In the month since its domestic release, Columbia Pictures' "Spider-Man" has racked up the kind of box-office numbers industry insiders only dream about. As of the end of May it had already become the sixth highest-grossing film of all time in the United States, and promises to perform similar miracles when it opens in Western Europe, Australia and New Zealand in early June. Stateside, the film has broken nearly every record imaginable, including biggest opening weekend, biggest single day and fastest to $100 million, a level it attained in just three days of release. Not bad for a comic book title that just turned 40.
It's hard to believe that there are that many ticket-buying Spidey fans, but the figures don't lie. Accordingly, just about every Marvel Comics superhero ever to have his or her own title is slated for the megabudget Hollywood treatment over the next few years.
Fox has a sequel to its popular "X-Men" movie and a screen version of "Daredevil" (with Ben Affleck as the supersensitive blind hero) in the works for 2003, while Universal is currently priming audiences for "The Hulk" with a theatrical trailer 13 months in advance of the film's scheduled release date. New Line, meanwhile, has announced a third "Blade" installment and a celluloid interpretation of "Iron Man" for 2004, and even second-string crime fighters like "The Punisher," "Iron Fist" and "Ghost Rider" (a fetish-wear-clad biker with a flaming skull for a head) are set to kick multiplex ass before the decade is over.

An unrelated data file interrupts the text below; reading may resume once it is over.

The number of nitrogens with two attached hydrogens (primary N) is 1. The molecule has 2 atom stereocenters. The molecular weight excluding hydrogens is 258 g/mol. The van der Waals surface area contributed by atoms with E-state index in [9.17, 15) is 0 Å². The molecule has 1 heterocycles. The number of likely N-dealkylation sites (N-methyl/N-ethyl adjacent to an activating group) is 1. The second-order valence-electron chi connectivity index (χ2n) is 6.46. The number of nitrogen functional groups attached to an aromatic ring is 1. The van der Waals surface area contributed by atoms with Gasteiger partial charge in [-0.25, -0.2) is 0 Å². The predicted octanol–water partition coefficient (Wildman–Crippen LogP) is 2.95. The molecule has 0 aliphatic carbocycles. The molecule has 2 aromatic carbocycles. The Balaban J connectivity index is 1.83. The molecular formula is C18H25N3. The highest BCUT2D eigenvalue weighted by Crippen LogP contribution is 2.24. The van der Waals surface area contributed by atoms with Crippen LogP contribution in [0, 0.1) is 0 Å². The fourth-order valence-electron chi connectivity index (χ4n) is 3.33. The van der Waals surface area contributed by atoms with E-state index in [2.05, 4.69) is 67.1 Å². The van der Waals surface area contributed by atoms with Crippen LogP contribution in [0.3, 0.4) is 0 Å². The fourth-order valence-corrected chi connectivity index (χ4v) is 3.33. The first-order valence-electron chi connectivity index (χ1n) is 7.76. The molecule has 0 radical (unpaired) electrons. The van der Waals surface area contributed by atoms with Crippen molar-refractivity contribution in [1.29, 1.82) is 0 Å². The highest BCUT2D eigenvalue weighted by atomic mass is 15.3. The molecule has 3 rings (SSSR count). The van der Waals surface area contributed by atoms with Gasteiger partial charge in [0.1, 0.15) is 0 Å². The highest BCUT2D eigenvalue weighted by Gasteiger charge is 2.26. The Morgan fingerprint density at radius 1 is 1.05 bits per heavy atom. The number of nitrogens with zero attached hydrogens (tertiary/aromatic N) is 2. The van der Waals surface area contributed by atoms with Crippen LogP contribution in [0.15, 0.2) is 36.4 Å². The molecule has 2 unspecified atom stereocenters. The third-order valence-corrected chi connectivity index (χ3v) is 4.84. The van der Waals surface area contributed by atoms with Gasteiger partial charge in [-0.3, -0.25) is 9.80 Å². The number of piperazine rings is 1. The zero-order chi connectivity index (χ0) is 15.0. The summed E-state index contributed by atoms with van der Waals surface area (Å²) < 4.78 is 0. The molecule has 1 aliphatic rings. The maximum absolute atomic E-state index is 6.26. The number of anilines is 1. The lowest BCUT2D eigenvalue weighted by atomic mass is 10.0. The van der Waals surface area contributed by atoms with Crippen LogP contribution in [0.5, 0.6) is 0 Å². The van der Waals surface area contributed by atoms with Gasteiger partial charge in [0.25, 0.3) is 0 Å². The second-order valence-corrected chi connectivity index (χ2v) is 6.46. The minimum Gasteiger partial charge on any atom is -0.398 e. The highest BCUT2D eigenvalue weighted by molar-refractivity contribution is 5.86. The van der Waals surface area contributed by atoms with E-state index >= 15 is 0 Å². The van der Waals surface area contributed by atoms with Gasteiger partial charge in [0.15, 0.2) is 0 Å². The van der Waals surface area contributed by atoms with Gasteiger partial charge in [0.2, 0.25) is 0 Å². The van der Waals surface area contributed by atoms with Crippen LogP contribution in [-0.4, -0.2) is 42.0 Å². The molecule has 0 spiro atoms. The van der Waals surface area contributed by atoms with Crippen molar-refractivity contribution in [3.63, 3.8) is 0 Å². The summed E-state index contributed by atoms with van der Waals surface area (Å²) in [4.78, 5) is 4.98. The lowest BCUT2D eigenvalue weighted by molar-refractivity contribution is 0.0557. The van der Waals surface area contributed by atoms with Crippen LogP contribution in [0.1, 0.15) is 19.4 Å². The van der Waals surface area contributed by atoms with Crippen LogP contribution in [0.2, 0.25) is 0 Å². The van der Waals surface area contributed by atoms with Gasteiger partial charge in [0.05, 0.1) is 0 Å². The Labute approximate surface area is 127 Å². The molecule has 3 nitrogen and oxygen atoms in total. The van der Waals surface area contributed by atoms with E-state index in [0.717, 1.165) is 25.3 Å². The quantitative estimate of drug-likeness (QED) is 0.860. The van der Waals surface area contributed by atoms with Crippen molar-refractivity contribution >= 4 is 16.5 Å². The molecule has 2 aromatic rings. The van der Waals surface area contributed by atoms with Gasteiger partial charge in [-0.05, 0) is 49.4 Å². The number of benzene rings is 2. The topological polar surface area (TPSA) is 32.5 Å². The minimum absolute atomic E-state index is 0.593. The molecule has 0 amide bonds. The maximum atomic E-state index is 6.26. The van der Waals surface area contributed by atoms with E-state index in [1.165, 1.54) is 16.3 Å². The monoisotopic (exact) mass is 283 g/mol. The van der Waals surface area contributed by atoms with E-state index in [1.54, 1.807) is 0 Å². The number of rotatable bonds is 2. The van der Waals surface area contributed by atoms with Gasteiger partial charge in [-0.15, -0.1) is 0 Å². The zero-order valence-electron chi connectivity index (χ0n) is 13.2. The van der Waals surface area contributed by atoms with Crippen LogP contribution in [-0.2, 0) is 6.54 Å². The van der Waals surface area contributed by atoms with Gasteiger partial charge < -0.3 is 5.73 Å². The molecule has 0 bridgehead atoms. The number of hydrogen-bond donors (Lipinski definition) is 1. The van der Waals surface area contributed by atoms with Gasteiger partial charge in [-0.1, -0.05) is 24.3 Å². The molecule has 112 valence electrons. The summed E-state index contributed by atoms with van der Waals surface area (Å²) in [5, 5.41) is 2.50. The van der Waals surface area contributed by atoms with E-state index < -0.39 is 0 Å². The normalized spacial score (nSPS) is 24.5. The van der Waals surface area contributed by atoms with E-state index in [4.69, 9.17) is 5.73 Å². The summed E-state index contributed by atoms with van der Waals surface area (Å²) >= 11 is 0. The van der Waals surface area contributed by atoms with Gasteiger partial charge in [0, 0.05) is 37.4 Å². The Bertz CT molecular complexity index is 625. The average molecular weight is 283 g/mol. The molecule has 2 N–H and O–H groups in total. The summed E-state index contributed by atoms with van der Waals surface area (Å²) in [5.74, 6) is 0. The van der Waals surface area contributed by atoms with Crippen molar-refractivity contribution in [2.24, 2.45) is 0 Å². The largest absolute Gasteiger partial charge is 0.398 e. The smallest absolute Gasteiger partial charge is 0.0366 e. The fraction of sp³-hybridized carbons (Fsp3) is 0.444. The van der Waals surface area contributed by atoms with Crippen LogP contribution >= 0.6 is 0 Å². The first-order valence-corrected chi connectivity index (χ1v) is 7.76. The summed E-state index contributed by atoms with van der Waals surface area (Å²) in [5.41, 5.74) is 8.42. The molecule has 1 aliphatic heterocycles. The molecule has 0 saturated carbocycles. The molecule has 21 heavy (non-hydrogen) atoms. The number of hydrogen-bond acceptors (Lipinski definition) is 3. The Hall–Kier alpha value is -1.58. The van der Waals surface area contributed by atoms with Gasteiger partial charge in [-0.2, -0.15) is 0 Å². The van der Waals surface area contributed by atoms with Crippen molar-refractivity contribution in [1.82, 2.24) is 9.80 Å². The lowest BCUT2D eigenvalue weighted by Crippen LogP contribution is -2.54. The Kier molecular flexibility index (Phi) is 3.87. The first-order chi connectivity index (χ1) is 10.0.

The ability to rake in the kind of money "Spider-Man" has means more than just rampant copycatting, however. Everyone from Jonah Goldberg at the National Review to cartoonist Gary Panter in the New York Times Magazine to seemingly the entire staff of the Guardian, Britain's left-leaning daily, has weighed in on the cultural gravity of Peter Parker and his angsty, acrobatic alter ego, and there's undoubtedly more hand-wringing and hosannas to come. The French, after all, haven't had their turn yet.
But what about the Fantastic Four, who paved the way for Spider-Man's successful mix of heroism and neurosis and beat him to his 40th birthday by almost a full year? Whither the critical canoodling over Marvel's original band of superfreaks?
Timing is everything, of course, and the absence of big-screen sanctification of the Four helped put their pivotal anniversary beneath the pop-culture punditry radar. Yet the reluctance to give the title its due -- to say nothing of the blockbuster treatment -- is downright curious. As it stands, Fox may or may not be developing a "Fantastic Four" movie that may or may not be a comedy, and the risible, no-budget 1994 indie version produced by B-movie mogul Roger Corman was shelved long before the hyperdriven CGI thrills of "Spider-Man" magnified its shortcomings. What accounts for this skittishness and indifference?